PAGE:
First, the Metrics Head-to-Head
Can you believe that there are still some crypto enthusiasts that still haven’t seen this chart? 1
It visually shows the dramatic difference in settlement speed between the three top crypto-currencies, along with the current traditional correspondence banking settlement times. The times quoted here are for what’s known in the crypto world as “on-ledger” transactions, or transactions that take place on the blockchain directly.
The Difference between “On-Ledger” and “Off-Ledger” Transactions
On-ledger transactions are the standard transactions that formed the basis for the blockchain revolution. When I send Bitcoin – or any other crypto-currency – to somebody’s wallet, I’m conducting an “on-ledger” transaction. This means that the transaction is an individual unit that can be tracked on the blockchain, using tools such as blockchain explorer,2 etherscan,3 or the XRP Account Explorer.4 If you’ve never done it before, you should try using one of these fascinating tools to track your own wallet and see for yourself how fascinating it is to be able to view all activity on the public ledger.
On-ledger transactions use the most resources of the network, and take the most time to process.
On each crypto-currency network, transactions are grouped into batches called “blocks.” Each one of these blocks is then confirmed and becomes a historical record for that crypto-currency.5 This is a common concept for Bitcoin, Ethereum, and XRP.
Off-ledger Transactions are grouped and batched before being communicated to the blockchain. In other words, if a payment processor processes ten transactions off-ledger, he or she may group the result and summarize it, and then at the end only transmit the final result to the network as one transaction.6
The reason that off-ledger transactions may be conducted has to do with how much more efficient and fast the batching can be done if each transaction doesn’t have to be communicated to the network – instead, a payment processor merely processes transactions as fast as their computing power will allow. This is why (and how) off-ledger transactions can scale directly to provide the maximum transactions per second for all three networks.
The XRP Ledger has an off-ledger system called “Payment Channels” that is ready for production usage.7 Bitcoin’s off-ledger system is (will be) known as the “lightning network.”8 Ethereum’s is called “Raiden”9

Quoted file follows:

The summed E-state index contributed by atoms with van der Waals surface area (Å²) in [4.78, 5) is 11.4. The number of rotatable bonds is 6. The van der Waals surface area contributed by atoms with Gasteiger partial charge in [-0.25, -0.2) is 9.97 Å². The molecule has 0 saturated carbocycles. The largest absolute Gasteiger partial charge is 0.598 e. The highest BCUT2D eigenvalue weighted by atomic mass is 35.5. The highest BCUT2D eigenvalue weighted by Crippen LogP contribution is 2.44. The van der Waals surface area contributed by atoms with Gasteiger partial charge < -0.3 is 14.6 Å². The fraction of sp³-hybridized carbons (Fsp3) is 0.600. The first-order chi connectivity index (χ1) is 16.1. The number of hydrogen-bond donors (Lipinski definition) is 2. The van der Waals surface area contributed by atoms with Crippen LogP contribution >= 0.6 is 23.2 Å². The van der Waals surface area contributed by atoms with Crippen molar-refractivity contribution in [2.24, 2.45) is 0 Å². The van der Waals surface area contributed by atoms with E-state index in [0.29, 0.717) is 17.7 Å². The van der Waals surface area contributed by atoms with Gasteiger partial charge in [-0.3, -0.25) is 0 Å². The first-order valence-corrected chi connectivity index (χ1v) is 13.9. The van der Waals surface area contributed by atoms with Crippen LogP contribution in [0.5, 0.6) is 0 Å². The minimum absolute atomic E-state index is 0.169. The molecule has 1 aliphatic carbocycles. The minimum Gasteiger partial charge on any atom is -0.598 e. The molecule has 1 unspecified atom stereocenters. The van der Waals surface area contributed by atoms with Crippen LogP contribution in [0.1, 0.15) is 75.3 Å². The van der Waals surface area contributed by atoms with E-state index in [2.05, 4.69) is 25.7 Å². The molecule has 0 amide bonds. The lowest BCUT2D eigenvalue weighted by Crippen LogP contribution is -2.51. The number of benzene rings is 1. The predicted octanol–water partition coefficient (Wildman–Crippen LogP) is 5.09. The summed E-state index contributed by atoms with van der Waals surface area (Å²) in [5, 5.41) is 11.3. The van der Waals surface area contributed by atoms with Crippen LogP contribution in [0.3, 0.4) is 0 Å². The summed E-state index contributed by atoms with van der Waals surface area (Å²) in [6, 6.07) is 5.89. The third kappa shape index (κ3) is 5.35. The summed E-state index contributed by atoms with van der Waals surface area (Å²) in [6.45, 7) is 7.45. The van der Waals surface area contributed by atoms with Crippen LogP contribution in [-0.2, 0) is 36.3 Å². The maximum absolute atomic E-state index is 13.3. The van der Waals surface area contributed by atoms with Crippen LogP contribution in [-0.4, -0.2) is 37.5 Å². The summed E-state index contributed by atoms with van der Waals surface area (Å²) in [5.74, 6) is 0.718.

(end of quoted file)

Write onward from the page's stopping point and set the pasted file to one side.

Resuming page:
Each one of these off-ledger systems has very high TPS rate. XRP Payment Channel‘s TPS rate has been quoted in multiple news sources as one that can easily rival other popular centralized payment processors such as VISA.10 11
The Metrics Have Persuaded Many Banks and Financial Institutions
Bill Gates was famously quoted by Bloomberg12 about Bitcoin in a 2014 Bloomberg interview:
“Bitcoin is better than currency in that you don’t have to be physically in the same place and, of course, for large transactions, currency can get pretty inconvenient.”
commenting on how Bitcoin was more convenient than current systems, he was correct! But I doubt that he knew about XRP at the time. Perhaps it was more than a coincidence when he followed up with a quote later – during a SIBOS keynote address – in 2014:
(financial transactions will eventually) “be digital, universal and almost free.”
Keep in mind that that’s a very apt description of transactions using XRP as a bridge asset; the current XRP network fees are literally almost free. 13
Ripple technology is being used all over the world by a large and growing number of banks14 15 16, ForEx exchanges,17payment processors,18mobile applications19 and perhaps even central banks.20
The Ripple Protocol – the Secret Recipe
It’s not as famous as Coca-Cola, but the consensus algorithm for the XRP Ledger is open-source code in Github.21 Being open-source doesn’t mean that anybody can read the code and understand it, however; to get a high-level understanding of just how XRP is so much faster than rival crypto-currencies, we first need to understand the process of consensus.
Transaction Validation: Consensus
Consensus is the way in which each crypto-currency validates transactions. For both Bitcoin and Ethereum, this is known as “proof-of-work.” It was a revolutionary concept for digital currency, and it’s the reason that a currency can exist without issuance by a central government electronically; with no counter-party risk. (and nobody to redeem the token either) A crypto-currency has value only because its users ascribe value to it.
Why did it take until 2008 for somebody to create crypto-currency? Because nobody knew how to technically prevent the “double-spend” puzzle. Basically, if I send you tokens from a database I control, and now you *think* you have those tokens in your database, what’s to prevent me from just creating more tokens in my own wallet, or to deny that I ever sent those tokens to you? This is the problem of “double-spend” – how do you prevent users from violating the trust of other users on a shared network?